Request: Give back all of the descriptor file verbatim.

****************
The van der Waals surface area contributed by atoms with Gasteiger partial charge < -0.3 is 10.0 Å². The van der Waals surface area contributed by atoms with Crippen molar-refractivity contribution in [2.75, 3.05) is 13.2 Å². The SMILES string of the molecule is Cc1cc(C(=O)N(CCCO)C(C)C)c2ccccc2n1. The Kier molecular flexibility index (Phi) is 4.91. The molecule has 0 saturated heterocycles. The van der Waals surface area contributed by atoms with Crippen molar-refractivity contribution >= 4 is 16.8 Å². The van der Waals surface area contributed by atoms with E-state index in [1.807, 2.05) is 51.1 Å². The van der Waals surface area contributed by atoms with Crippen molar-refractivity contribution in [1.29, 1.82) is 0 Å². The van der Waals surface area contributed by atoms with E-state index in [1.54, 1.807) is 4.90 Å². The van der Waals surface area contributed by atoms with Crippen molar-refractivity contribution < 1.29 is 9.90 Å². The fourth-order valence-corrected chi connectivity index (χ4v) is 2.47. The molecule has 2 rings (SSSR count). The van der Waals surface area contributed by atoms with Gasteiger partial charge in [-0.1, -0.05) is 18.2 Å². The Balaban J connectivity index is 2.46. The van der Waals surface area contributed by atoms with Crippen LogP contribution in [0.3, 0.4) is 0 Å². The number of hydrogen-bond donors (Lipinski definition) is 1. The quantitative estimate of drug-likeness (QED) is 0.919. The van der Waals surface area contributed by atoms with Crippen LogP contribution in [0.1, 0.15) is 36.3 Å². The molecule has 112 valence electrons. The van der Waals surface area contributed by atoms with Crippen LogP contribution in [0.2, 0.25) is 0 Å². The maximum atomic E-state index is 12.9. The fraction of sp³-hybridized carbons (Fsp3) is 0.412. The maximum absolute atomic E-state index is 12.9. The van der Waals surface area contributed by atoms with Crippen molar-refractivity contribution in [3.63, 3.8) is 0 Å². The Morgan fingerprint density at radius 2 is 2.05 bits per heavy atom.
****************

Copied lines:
The van der Waals surface area contributed by atoms with Gasteiger partial charge < -0.3 is 10.0 Å². The van der Waals surface area contributed by atoms with Crippen molar-refractivity contribution in [2.75, 3.05) is 13.2 Å². The SMILES string of the molecule is Cc1cc(C(=O)N(CCCO)C(C)C)c2ccccc2n1. The Kier molecular flexibility index (Phi) is 4.91. The molecule has 0 saturated heterocycles. The van der Waals surface area contributed by atoms with Crippen molar-refractivity contribution >= 4 is 16.8 Å². The van der Waals surface area contributed by atoms with E-state index in [1.807, 2.05) is 51.1 Å². The van der Waals surface area contributed by atoms with Crippen molar-refractivity contribution in [1.29, 1.82) is 0 Å². The van der Waals surface area contributed by atoms with E-state index in [1.54, 1.807) is 4.90 Å². The van der Waals surface area contributed by atoms with Crippen molar-refractivity contribution < 1.29 is 9.90 Å². The fourth-order valence-corrected chi connectivity index (χ4v) is 2.47. The molecule has 2 rings (SSSR count). The van der Waals surface area contributed by atoms with Gasteiger partial charge in [-0.1, -0.05) is 18.2 Å². The Balaban J connectivity index is 2.46. The van der Waals surface area contributed by atoms with Crippen LogP contribution in [0.3, 0.4) is 0 Å². The number of hydrogen-bond donors (Lipinski definition) is 1. The quantitative estimate of drug-likeness (QED) is 0.919. The van der Waals surface area contributed by atoms with Crippen LogP contribution in [0.1, 0.15) is 36.3 Å². The molecule has 112 valence electrons. The van der Waals surface area contributed by atoms with Crippen LogP contribution in [0.2, 0.25) is 0 Å². The maximum atomic E-state index is 12.9. The fraction of sp³-hybridized carbons (Fsp3) is 0.412. The maximum absolute atomic E-state index is 12.9. The van der Waals surface area contributed by atoms with Crippen molar-refractivity contribution in [3.63, 3.8) is 0 Å². The Morgan fingerprint density at radius 2 is 2.05 bits per heavy atom.